In 2008, there were just 29 earthquakes in the Midwest. Three years later, after fracking became widespread, the figure had more than quadrupled to 134. Most of them were clustered close to wells.

After a series of earthquakes occurred earlier this year in Youngstown, Ohio, the state banned gas companies from using deep-injection wells for water disposal.

The problem is that homes outside natural earthquake areas aren't built to withstand even the smallest tremor. Nor do insurers offer earthquake coverage in these regions.

Deborah Rogers, anti-fracking advocate, pictured in Westworth Village, TX.
Danny Fulgencio
Deborah Rogers, anti-fracking advocate, pictured in Westworth Village, TX.

Even the West Coast isn't immune. Since 1924, the Baldwin Hills Oil Field in Los Angeles has been a source of tension between residents and the Plains Exploration and Production Company, which runs the 1,000-acre plot. Last year, the company settled a class-action lawsuit filed by neighbors who claimed that wells contaminated their air and increased the rate of earthquakes.

Now the company, which has largely relied on conventional drilling techniques, plans to frack in the same area. California doesn't regulate or track fracking, giving gas companies free reign to do as they please.

Despite the industry wreaking havoc wherever it goes, America's politicians have decided to look the other way. On June 12, an anonymous source in New York Gov. Andrew Cuomo's administration told the New York Times that Cuomo was set to lift the ban in his state, one of the final fracking battlegrounds in the nation. (Cuomo's office did not respond to interview requests.)

Less than an hour south of the New York border, near the town of Jersey Shore, Pennsylvania, former residents of the Riverdale Mobile Home Park can be found camping at the edge of Route 220, holding signs that read "Save Riverdale!" and "No Fracking!"

In February, they learned that Richard Leonard, who owns the Riverdale land, had sold it to Aqua America, which supplies fracking companies with water. Residents were ordered to vacate the park by the end of May. Some had lived there for more than 30 years.

In a joint venture with Range Resources, Aqua America plans to spend $12 million turning the land into a pump station, taking 3 million gallons of water a day from the Susquehanna River. Residents have written and called the company but have yet to receive a single response. The only contact they've had was with a Range security guard, who showed up to take photos of them setting up camp outside the trailer park.

Nor has the state been any more receptive. Aqua America just happens to be owned by Nicholas DeBenedictis, former head of the Pennsylvania Department of Environmental Resources.

"We just want it all to stop," resident Gerlinda Trimble says. Riverdale is located in Lycoming County, home to more than 667 wells, which have been cited for environmental violations 474 times. One toxic spill dumped 13,000 gallons of fracking fluid into a stream. "It's enough now. They've poisoned our land and now they're taking our homes."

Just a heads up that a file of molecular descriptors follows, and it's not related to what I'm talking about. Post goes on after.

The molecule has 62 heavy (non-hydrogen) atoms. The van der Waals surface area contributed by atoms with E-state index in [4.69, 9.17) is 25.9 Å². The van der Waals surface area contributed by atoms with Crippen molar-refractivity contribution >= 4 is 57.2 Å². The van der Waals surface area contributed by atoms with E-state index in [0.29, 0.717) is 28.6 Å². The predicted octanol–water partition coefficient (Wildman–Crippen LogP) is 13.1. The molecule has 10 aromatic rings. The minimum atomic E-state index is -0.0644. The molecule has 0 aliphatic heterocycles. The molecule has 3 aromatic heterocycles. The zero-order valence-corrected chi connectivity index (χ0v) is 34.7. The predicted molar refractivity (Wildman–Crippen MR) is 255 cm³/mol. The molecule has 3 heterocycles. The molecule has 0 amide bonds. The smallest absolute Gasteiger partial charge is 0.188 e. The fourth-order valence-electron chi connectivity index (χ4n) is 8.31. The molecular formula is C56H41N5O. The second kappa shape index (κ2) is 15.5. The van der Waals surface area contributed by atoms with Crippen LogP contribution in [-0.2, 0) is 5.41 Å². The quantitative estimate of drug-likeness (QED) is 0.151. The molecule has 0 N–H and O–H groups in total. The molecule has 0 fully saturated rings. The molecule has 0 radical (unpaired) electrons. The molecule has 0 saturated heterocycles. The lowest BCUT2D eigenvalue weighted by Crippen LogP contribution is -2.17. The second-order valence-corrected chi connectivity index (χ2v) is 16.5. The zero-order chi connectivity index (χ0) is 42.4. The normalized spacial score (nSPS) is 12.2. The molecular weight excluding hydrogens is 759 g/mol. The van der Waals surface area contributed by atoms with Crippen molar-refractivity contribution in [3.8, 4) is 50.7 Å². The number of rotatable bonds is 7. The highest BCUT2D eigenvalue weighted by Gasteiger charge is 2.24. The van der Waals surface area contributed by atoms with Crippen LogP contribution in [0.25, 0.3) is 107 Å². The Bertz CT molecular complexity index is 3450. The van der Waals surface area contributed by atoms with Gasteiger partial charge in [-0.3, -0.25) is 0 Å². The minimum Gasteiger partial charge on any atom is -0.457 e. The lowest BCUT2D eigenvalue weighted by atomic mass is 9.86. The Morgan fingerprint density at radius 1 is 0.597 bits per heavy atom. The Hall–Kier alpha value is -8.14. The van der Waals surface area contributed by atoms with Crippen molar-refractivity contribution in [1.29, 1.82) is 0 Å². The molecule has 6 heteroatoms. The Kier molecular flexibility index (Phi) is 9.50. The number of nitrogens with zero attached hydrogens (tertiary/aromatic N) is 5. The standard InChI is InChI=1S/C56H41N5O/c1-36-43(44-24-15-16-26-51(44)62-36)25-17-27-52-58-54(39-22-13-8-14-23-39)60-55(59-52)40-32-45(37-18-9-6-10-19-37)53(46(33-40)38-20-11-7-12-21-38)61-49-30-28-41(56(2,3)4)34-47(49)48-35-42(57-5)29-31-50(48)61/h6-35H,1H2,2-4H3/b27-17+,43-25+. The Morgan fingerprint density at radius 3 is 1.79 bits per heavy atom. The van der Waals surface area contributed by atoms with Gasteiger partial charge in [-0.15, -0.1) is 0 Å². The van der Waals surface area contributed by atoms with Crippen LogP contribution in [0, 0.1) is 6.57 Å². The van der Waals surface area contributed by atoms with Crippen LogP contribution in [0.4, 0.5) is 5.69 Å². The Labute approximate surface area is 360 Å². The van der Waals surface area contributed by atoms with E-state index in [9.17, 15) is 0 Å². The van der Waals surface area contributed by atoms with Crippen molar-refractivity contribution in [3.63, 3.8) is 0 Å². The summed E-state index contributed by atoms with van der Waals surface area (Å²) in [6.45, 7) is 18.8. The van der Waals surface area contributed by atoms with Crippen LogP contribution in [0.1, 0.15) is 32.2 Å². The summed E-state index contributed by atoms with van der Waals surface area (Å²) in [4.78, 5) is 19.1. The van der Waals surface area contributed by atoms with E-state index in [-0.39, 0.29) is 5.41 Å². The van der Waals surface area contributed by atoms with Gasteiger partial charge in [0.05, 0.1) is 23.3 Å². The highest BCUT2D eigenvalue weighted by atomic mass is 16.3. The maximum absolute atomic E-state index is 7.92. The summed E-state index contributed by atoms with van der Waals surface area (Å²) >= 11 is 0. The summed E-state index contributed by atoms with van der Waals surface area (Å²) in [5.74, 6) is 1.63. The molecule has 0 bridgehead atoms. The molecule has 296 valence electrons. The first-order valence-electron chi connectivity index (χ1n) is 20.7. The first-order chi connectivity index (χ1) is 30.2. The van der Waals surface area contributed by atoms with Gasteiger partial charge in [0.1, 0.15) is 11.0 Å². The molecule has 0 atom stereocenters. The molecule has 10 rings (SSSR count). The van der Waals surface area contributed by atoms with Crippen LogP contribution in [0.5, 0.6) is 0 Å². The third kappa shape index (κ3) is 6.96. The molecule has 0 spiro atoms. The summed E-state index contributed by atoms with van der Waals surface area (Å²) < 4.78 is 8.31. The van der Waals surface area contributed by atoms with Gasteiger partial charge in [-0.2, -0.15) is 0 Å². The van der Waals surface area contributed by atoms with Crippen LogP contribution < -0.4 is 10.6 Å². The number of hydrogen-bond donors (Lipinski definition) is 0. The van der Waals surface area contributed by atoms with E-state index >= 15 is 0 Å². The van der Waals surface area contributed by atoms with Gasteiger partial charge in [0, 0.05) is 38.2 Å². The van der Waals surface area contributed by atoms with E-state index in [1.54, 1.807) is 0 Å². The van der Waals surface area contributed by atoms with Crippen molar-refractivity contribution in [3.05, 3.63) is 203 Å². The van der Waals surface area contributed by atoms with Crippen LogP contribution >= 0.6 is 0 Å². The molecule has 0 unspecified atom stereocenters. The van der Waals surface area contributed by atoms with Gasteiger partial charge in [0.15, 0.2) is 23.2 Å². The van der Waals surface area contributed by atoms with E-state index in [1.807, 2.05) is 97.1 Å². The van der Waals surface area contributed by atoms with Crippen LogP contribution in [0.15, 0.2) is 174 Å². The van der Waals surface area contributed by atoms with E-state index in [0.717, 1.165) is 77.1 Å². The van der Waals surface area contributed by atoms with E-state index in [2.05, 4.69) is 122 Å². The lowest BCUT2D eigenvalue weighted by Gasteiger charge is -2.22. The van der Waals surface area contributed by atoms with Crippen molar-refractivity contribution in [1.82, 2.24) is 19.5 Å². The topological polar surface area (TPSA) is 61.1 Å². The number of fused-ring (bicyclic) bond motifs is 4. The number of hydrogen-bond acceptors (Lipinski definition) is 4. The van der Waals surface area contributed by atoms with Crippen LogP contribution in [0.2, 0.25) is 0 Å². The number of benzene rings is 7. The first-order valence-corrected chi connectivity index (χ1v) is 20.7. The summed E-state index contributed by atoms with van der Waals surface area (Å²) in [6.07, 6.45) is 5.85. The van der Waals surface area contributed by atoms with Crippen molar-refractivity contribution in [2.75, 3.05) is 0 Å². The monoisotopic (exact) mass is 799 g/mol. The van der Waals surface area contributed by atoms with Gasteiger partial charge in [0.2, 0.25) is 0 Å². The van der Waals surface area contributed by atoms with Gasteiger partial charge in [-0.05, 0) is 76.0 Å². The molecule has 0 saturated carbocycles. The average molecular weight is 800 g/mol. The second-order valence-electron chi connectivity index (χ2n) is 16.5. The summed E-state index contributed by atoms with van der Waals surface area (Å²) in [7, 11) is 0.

Told that Governor Cuomo might lift the moratorium in New York, Trimble simply shakes her head. "I'll pray for them," she says.

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For all in favor of fracking: Why don't you move your family to these areas and see what your grandchildren and great grandchildren have to say with their birth defects and cancer. Y'all must be ostriches with you heads in that so called "sand". You want to talk about green energy, let's talk about what God DID give us, like solar power, wind power, etc. None of which pollute the land or it's people. We are a killer race and the one's we are killing are ourselves. I'm sure I'll get a bunch of flack for these comments, but in the end, y'all will have to answer to God for what you have done to his gift to us. 


This all sounds real BAD AND SAD but we need sources of energy.


Environmental agencies organizations do their best to obstruct every oil drilling venture that is planned and have stopped many over the years and continue to do so.


Maybe fracking wouldn't have become so popular if these well intentioned zealots had foreseen the unintended consequences of their efforts to stop liquid oil production all over America.


It looks as though fracking companies foresaw potential environmental attacks and had laws passed ahead of time to protect (armor plate) their investors and investments from environmental extremists attacks.


Until a few politicians have their water faucets light up in flames there probably won't be much corrective action taken.


Absolutely. The idea that pumping endless gallons of high water pressure mixed with literally hundreds of chemicals underground in attempts to tear apart the earth and release pockets of gasses can't in any way be harmful. It's nature's way and god's will. Who needs a stable underground anyway?


Sorry, but old man Mayer is nuttier than a shithouse rat.



The attack on fracking is an attack by the woefully uniformed; driven by ignorance and emotion and completely lacking in any evidence.


 @erikdenning Except it isn't hundreds of chemicals they pump into the ground. It's river water and sand. Occasionally they use glass beads instead of sand. These reason this guys has NG in his water is due to a bad casing and cement job. It's understandable for you to be worried but if people knew a little more about geophysics they would know that 95% of these made up scenarios are impossible. Drilling engineers wish their fracks did what these loony people say they do.